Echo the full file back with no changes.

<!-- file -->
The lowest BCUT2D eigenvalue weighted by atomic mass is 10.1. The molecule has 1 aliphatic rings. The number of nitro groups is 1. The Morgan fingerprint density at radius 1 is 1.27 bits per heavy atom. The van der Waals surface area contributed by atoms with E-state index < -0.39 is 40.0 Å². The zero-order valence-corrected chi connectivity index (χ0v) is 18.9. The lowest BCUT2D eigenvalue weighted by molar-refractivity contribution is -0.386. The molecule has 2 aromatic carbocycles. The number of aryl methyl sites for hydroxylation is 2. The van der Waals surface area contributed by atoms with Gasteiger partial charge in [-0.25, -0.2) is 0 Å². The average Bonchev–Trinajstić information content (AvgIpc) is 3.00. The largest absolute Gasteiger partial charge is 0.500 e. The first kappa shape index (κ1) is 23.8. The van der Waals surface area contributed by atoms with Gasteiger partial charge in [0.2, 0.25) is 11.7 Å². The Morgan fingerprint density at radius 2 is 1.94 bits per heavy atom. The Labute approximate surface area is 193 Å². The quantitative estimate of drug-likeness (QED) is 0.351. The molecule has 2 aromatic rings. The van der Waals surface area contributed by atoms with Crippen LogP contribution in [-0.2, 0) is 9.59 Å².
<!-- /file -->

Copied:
The lowest BCUT2D eigenvalue weighted by atomic mass is 10.1. The molecule has 1 aliphatic rings. The number of nitro groups is 1. The Morgan fingerprint density at radius 1 is 1.27 bits per heavy atom. The van der Waals surface area contributed by atoms with E-state index < -0.39 is 40.0 Å². The zero-order valence-corrected chi connectivity index (χ0v) is 18.9. The lowest BCUT2D eigenvalue weighted by molar-refractivity contribution is -0.386. The molecule has 2 aromatic carbocycles. The number of aryl methyl sites for hydroxylation is 2. The van der Waals surface area contributed by atoms with Gasteiger partial charge in [-0.25, -0.2) is 0 Å². The average Bonchev–Trinajstić information content (AvgIpc) is 3.00. The largest absolute Gasteiger partial charge is 0.500 e. The first kappa shape index (κ1) is 23.8. The van der Waals surface area contributed by atoms with Gasteiger partial charge in [0.2, 0.25) is 11.7 Å². The Morgan fingerprint density at radius 2 is 1.94 bits per heavy atom. The Labute approximate surface area is 193 Å². The quantitative estimate of drug-likeness (QED) is 0.351. The molecule has 2 aromatic rings. The van der Waals surface area contributed by atoms with Crippen LogP contribution in [-0.2, 0) is 9.59 Å².